U.S. Vice President Joe Biden and Massachusetts Governor Deval Patrick will be among top officials attending a memorial service on Tuesday to mark the anniversary of a bomb attack on the Boston Marathon that killed three people and injured 264 others.
The blasts tore through the crowded finish line of the world renowned race, injuring spectators, volunteers and athletes, in the worst mass-casualty attack on U.S. soil since the Sept. 11, 2011 attacks that killed 3,000 people.
This year's race, set for April 21, will take place in an environment of heightened security with the 36,000 runners and tens of thousands of expected spectators facing new restrictions, including bans on carrying backpacks into the race corridor.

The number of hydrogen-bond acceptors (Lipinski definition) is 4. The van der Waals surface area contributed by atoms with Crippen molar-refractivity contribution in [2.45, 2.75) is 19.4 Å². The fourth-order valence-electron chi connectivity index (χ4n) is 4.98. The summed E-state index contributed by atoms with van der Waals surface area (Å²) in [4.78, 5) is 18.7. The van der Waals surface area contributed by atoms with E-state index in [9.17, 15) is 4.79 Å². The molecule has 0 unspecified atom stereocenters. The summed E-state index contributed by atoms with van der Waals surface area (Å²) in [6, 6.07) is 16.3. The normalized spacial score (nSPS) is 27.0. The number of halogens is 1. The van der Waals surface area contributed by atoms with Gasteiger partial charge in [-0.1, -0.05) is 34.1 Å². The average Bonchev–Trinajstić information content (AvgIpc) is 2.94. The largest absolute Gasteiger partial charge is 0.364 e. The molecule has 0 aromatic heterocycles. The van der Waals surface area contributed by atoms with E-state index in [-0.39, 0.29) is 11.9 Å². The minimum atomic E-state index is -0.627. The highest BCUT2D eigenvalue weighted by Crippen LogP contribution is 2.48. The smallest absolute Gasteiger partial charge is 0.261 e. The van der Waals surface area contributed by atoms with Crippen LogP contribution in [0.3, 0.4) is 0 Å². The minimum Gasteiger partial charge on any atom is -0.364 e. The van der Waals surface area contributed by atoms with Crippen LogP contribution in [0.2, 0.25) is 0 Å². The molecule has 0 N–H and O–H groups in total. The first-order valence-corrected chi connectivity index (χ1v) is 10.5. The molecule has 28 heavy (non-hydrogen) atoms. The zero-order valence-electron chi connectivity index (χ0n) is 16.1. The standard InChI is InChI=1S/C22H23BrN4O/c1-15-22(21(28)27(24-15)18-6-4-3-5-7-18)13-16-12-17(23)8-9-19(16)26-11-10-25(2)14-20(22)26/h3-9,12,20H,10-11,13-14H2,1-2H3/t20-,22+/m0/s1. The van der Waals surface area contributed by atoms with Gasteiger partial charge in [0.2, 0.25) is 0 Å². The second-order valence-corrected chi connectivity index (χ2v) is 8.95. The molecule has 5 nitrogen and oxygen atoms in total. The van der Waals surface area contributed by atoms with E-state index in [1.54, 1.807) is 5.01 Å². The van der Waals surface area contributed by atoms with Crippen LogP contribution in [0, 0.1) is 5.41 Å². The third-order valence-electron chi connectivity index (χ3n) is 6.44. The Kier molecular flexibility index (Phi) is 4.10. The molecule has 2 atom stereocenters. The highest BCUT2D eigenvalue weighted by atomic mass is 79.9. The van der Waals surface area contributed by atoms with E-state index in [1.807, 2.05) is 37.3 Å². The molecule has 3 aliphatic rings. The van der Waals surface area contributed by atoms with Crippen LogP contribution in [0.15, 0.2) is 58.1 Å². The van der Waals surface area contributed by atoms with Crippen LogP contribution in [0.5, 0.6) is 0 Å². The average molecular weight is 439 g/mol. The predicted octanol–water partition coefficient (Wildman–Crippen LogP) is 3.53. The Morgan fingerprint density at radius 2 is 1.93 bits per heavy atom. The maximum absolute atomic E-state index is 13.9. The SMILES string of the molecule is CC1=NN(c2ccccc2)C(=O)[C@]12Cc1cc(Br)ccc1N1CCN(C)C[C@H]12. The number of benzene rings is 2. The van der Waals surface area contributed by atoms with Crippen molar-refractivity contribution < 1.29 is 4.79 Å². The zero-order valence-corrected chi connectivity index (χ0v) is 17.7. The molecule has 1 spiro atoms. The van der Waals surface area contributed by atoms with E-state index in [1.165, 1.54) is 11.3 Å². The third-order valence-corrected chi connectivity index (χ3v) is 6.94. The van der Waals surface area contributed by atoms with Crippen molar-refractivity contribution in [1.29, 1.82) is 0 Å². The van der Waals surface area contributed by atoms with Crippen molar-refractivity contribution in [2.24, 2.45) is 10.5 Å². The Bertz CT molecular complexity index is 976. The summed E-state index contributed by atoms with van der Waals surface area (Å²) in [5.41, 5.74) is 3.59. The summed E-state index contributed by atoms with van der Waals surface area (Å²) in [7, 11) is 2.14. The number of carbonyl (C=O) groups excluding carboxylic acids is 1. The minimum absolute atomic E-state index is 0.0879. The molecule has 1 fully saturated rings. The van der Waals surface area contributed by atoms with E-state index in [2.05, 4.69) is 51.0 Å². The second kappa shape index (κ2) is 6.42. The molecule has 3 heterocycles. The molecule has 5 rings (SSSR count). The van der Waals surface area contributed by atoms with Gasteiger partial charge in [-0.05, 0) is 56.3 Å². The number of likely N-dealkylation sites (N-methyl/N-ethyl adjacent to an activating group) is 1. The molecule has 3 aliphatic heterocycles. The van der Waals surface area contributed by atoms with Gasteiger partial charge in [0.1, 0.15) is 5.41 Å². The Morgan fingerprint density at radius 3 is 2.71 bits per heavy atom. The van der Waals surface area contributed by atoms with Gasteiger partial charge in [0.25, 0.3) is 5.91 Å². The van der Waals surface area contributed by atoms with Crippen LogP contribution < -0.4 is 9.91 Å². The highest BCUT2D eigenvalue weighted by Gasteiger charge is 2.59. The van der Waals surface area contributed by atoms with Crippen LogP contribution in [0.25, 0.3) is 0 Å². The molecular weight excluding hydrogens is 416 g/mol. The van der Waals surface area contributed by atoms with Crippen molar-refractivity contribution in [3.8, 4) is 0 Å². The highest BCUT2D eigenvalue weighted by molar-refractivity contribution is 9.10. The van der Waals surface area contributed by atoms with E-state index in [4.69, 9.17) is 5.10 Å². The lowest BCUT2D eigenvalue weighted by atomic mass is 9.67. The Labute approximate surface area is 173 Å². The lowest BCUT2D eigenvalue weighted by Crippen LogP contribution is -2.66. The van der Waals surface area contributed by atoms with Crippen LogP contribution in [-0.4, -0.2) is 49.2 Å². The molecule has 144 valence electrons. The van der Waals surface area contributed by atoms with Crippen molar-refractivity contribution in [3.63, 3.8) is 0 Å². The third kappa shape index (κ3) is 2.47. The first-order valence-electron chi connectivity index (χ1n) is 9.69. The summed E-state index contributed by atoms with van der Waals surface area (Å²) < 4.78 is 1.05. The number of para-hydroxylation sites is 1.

Federal prosecutors say that a pair of ethnic Chechen brothers, Dzhokhar and Tamerlan Tsarnaev, carried their homemade pressure-cooker bombs to the finish line in backpacks.
The bombs killed Martin Richard, 8, Krystle Campbell, 29, and Chinese national Lu Lingzi, 23.
Three days after the attack, the FBI released pictures of the suspected bombers and requested the public's help in finding them. That prompted the Tsarnaev brothers to attempt a hasty flight from Boston, which began with them shooting dead Massachusetts Institute of Technology police officer Sean Collier, prosecutors said, in an unsuccessful attempt to steal his gun.
That prompted a police chase that ended in a gunbattle in the Boston suburb of Watertown. Tamerlan, 26, was killed and Dzhokhar, now 20, escaped before being captured on April 19. The brother is awaiting trial on charges that carry the possibility of execution if he is convicted.
© 2016 Thomson/Reuters. All rights reserved.